Despite all this, in his unflinching confrontation with the chaos, Meletz carved out from it what he called the "wonderment" in the human experience, and the loving kindness in human sharing. In his books, he formulated new content for a faith that opens up – dares to open up – to that which is good, exalted and present within ourselves, and to also put into words the feeling of being orphaned from God, the fear of man's drive to destruction, and the loss of the culture of our ancestors, which had "tremendous life-building and stabilizing power." Meletz believed that in the collective experience, a new, life-building power was coalescing; his work thus orbited around within the tension between "chaos" and "wonderment." It is therefore not surprising that I was drawn to him with an intensity hitherto unknown to me. He articulated my existential state – an abashed, skeptical and godless believer – and still infused me with faith.
Affirmation from Generations Gone-by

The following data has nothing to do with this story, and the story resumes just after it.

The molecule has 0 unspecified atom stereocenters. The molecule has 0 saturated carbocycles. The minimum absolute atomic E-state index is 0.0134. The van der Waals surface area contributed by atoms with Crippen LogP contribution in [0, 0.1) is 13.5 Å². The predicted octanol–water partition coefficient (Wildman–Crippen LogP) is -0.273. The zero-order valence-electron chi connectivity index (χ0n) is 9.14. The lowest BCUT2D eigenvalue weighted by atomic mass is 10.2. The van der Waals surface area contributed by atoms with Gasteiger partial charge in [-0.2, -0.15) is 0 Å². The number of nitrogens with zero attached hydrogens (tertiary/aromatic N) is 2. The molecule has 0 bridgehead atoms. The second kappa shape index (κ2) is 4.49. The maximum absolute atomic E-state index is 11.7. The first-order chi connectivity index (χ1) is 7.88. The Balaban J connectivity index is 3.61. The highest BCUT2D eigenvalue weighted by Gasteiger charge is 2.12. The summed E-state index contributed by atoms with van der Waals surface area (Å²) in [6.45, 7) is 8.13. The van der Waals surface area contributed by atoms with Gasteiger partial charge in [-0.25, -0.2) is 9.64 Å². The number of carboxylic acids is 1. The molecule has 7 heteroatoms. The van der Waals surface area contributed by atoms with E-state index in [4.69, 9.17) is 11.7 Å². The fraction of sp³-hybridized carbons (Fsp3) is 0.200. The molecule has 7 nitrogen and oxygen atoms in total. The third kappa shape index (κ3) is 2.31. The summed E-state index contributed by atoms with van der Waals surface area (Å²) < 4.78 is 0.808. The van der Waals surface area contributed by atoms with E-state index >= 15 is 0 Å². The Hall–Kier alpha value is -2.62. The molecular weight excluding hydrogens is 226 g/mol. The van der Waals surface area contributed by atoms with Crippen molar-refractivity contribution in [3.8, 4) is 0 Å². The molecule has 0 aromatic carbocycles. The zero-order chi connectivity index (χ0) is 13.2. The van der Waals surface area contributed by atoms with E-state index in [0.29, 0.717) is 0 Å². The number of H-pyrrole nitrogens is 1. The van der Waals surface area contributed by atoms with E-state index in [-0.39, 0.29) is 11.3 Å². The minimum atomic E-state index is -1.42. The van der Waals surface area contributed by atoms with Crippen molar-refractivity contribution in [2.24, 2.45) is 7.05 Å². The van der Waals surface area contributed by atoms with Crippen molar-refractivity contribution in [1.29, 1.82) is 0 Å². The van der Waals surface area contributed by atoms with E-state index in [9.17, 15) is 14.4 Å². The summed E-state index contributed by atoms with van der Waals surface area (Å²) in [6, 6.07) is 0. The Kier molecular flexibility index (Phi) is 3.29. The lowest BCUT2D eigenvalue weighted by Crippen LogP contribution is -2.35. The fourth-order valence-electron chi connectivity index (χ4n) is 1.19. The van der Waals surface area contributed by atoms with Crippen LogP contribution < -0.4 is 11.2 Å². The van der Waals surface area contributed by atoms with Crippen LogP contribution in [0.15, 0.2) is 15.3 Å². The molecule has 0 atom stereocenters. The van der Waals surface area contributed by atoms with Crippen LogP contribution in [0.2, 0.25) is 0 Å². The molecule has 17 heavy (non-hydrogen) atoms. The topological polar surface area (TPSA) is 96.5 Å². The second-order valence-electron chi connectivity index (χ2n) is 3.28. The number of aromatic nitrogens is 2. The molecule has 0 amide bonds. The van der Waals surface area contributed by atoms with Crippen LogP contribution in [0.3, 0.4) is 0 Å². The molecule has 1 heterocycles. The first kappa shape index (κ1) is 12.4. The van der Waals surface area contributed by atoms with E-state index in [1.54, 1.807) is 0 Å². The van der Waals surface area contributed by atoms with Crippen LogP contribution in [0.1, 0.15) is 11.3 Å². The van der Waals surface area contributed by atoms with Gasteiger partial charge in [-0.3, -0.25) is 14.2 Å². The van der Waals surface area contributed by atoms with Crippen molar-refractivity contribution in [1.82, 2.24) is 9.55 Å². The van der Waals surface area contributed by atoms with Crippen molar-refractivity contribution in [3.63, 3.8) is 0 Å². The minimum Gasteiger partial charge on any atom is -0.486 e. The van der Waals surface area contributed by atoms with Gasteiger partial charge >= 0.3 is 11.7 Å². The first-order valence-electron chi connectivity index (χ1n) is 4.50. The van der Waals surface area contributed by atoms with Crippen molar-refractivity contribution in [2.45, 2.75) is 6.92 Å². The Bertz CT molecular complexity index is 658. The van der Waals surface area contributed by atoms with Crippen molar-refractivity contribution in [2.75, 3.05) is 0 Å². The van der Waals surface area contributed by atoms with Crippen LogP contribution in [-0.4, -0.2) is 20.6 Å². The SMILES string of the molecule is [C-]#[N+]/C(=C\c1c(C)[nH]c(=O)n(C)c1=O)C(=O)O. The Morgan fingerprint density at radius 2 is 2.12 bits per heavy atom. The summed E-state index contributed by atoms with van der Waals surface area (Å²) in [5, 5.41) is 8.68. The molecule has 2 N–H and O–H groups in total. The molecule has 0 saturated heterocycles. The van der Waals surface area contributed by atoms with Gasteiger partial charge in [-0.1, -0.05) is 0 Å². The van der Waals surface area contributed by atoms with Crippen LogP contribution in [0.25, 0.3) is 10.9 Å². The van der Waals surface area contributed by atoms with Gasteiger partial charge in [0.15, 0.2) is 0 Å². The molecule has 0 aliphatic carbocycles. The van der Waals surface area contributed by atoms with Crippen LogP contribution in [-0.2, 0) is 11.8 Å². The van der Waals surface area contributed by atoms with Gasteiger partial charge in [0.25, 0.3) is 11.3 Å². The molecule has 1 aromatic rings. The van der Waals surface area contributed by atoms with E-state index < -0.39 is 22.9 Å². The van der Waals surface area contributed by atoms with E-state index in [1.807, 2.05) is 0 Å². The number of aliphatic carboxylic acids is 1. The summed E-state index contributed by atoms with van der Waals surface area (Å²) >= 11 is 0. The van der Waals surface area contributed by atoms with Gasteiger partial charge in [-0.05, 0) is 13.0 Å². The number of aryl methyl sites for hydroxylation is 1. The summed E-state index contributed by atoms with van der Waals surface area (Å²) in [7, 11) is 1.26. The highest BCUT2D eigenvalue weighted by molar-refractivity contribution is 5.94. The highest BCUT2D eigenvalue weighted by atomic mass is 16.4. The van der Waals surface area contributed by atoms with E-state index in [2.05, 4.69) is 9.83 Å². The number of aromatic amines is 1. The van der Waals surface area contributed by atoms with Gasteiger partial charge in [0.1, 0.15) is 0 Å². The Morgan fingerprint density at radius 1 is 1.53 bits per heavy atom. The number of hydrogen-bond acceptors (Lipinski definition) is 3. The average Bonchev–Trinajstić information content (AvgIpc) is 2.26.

A few years after that night in 1980, I set out with my kids from the youth movement on a journey to discover Meletz's world. We studied excerpts from his writings, placed ourselves in the spiritual dilemmas of the protagonists of his books, and grappled with the clear declarations in his writings. At the end of the journey, we traveled to Kibbutz Ein Harod where we had a most moving meeting with his widow, Ruhama, who was then still among the living. A few days later, I went to her again, on my own. I felt a strong need to squeeze everything possible out of this indirect encounter with Meletz. Ruhama opened the picture album, and to my astonishment, I came upon my grandfather, Avrahamaleh, my father's father, a member of the Third Aliyah and founder of our family's Zionist dynasty. He was standing next to Meletz in a photograph taken in 1923 on the deck of the ship that brought them to Palestine. I suddenly felt as if the prior generations of my family were, in some strange way, affirming for me the deep connection that had come to pass between me and Meletz. "Do you see," Meletz asked one of his students in a letter to her, "that the names of my books do not point to a sure and paved way: "Ma'agalot" ("Circles") "Obstacles along the Way," "The Locked Gate," "Beating Around the Point," and now: "Regarding His Lost Path" What, then, can one do? Perhaps that is how I am, and perhaps we haven't been endowed with a sure and paved way, leaving us only with [the attitude of] "despite everything" to grow stronger and overcome through hope and faith." Amen